The first case, Zubik vs. Burwell, which included Priests for Life vs. HHS and five other cases consolidated with it, was one in which I am a petitioner, and which turned on the question of whether the government has gone too far in expanding abortion. At issue is an HHS mandate that would force me and my organization to be complicit in that expansion. The Court did not resolve the issue but hopes the petitioners and the government can come to a resolution in the lower courts.
The second case, Whole Woman’s Health vs. Hellerstedt, reviewed a Texas law (HB2) and the question of whether the government has gone too far in restricting abortion. Our organization filed a friend of the court brief on behalf of the State of Texas and of women harmed by abortion. The high court struck down the Texas law by a 5-3 decision that said the law posed an undue burden on women seeking an abortion.
The resolution of both cases, actually, should have been rather simple, and neither affects the legality of abortion. In the first case, the pro-life side has argued that the legality of abortion doesn’t mean the government can force someone to participate in it. That would seem to be reasonable. In the second case, the pro-life side has argued that the legality of abortion doesn’t mean the government can’t regulate it to increase the safety of the woman undergoing the procedure. That too, seems reasonable.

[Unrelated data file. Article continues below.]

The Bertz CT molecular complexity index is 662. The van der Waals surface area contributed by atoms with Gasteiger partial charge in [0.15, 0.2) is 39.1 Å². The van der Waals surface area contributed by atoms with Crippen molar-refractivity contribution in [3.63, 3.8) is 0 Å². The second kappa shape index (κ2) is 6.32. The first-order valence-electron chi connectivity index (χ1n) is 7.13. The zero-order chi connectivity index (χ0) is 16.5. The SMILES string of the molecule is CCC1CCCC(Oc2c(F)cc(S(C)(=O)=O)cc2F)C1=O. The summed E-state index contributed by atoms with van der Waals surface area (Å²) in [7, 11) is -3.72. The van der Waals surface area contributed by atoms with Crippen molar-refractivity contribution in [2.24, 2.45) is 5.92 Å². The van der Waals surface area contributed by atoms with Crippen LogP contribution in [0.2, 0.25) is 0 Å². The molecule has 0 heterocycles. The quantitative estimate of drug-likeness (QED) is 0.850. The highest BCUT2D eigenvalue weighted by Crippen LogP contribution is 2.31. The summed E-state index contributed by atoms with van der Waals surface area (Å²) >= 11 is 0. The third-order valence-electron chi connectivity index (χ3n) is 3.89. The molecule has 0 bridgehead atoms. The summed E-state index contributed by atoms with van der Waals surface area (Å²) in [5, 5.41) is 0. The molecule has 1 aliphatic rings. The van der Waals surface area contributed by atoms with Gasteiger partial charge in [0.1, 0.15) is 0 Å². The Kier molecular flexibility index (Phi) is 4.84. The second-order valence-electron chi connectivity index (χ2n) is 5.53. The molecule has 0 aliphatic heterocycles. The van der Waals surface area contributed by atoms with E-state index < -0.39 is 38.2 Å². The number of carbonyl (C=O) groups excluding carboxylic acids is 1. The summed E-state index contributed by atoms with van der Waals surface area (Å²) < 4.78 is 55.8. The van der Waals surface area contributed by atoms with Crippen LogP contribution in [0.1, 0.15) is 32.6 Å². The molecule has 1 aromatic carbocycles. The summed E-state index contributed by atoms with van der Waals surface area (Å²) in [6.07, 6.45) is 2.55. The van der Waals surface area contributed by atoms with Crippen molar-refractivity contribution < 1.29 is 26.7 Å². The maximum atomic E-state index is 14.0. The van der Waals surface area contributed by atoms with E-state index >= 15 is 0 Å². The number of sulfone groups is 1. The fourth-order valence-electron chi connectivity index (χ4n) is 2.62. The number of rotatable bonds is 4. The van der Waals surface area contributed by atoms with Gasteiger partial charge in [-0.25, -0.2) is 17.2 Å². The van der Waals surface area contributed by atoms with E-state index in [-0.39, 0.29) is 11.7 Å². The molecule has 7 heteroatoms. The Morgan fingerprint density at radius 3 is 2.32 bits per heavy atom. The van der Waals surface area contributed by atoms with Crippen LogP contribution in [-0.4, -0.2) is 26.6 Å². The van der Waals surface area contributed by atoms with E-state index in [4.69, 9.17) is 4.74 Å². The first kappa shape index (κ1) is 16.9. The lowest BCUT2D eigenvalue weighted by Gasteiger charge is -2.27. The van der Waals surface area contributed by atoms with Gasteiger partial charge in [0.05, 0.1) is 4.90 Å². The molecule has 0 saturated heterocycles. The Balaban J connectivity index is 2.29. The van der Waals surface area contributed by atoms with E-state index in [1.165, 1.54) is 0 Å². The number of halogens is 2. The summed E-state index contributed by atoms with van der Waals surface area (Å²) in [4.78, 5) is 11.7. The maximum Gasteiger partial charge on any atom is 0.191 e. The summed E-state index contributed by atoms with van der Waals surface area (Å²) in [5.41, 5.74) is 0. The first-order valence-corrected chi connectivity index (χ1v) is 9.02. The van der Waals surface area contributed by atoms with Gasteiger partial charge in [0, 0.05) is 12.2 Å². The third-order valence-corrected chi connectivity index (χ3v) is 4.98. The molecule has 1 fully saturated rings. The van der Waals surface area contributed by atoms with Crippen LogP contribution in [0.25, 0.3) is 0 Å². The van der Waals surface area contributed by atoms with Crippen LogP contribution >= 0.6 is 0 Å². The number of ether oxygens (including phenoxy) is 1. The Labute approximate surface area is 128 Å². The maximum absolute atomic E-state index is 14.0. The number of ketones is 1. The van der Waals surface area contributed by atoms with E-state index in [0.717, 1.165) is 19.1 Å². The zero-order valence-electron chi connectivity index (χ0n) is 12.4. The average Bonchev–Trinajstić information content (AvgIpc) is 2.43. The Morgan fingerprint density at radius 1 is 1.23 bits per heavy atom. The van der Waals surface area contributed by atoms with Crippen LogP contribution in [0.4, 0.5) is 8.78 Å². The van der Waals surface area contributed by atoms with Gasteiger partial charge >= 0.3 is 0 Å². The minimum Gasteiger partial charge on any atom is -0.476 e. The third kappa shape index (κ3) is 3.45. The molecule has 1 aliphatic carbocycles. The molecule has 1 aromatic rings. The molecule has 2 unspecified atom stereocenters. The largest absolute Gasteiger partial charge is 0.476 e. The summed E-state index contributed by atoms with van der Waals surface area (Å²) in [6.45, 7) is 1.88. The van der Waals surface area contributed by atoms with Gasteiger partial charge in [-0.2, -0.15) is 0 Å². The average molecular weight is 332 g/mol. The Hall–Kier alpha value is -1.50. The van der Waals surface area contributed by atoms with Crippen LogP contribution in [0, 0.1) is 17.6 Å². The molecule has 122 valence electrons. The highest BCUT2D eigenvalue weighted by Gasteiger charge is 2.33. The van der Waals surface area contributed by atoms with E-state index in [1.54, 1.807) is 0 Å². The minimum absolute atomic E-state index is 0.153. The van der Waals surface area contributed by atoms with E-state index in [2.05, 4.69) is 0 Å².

Read the entire Op-ed in Townhall: http://townhall.com/columnists/frankpavone/2016/06/29/draft-n2185119